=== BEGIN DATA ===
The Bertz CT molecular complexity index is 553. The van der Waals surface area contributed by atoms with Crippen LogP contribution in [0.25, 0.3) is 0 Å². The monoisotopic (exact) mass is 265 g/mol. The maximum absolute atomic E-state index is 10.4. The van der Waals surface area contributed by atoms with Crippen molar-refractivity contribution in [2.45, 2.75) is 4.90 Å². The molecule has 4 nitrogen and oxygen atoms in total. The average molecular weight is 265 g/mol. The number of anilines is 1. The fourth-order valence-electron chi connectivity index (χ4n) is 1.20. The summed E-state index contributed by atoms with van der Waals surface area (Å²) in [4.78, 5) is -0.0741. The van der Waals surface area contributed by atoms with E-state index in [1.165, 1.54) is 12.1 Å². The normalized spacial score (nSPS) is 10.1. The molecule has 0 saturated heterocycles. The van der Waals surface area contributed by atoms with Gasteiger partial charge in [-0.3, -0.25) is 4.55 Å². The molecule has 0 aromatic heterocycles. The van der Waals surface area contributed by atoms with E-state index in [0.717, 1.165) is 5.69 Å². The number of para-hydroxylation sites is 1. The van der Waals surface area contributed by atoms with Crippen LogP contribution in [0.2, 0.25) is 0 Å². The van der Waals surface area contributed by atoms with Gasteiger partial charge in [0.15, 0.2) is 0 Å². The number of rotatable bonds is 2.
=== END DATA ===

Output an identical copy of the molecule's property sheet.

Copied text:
The Bertz CT molecular complexity index is 553. The van der Waals surface area contributed by atoms with Crippen LogP contribution in [0.25, 0.3) is 0 Å². The monoisotopic (exact) mass is 265 g/mol. The maximum absolute atomic E-state index is 10.4. The van der Waals surface area contributed by atoms with Crippen molar-refractivity contribution in [2.45, 2.75) is 4.90 Å². The molecule has 4 nitrogen and oxygen atoms in total. The average molecular weight is 265 g/mol. The number of anilines is 1. The fourth-order valence-electron chi connectivity index (χ4n) is 1.20. The summed E-state index contributed by atoms with van der Waals surface area (Å²) in [4.78, 5) is -0.0741. The van der Waals surface area contributed by atoms with E-state index in [1.165, 1.54) is 12.1 Å². The normalized spacial score (nSPS) is 10.1. The molecule has 0 saturated heterocycles. The van der Waals surface area contributed by atoms with Gasteiger partial charge in [-0.3, -0.25) is 4.55 Å². The molecule has 0 aromatic heterocycles. The van der Waals surface area contributed by atoms with E-state index in [0.717, 1.165) is 5.69 Å². The number of para-hydroxylation sites is 1. The van der Waals surface area contributed by atoms with Crippen LogP contribution in [0.2, 0.25) is 0 Å². The van der Waals surface area contributed by atoms with Gasteiger partial charge in [0.15, 0.2) is 0 Å². The number of rotatable bonds is 2.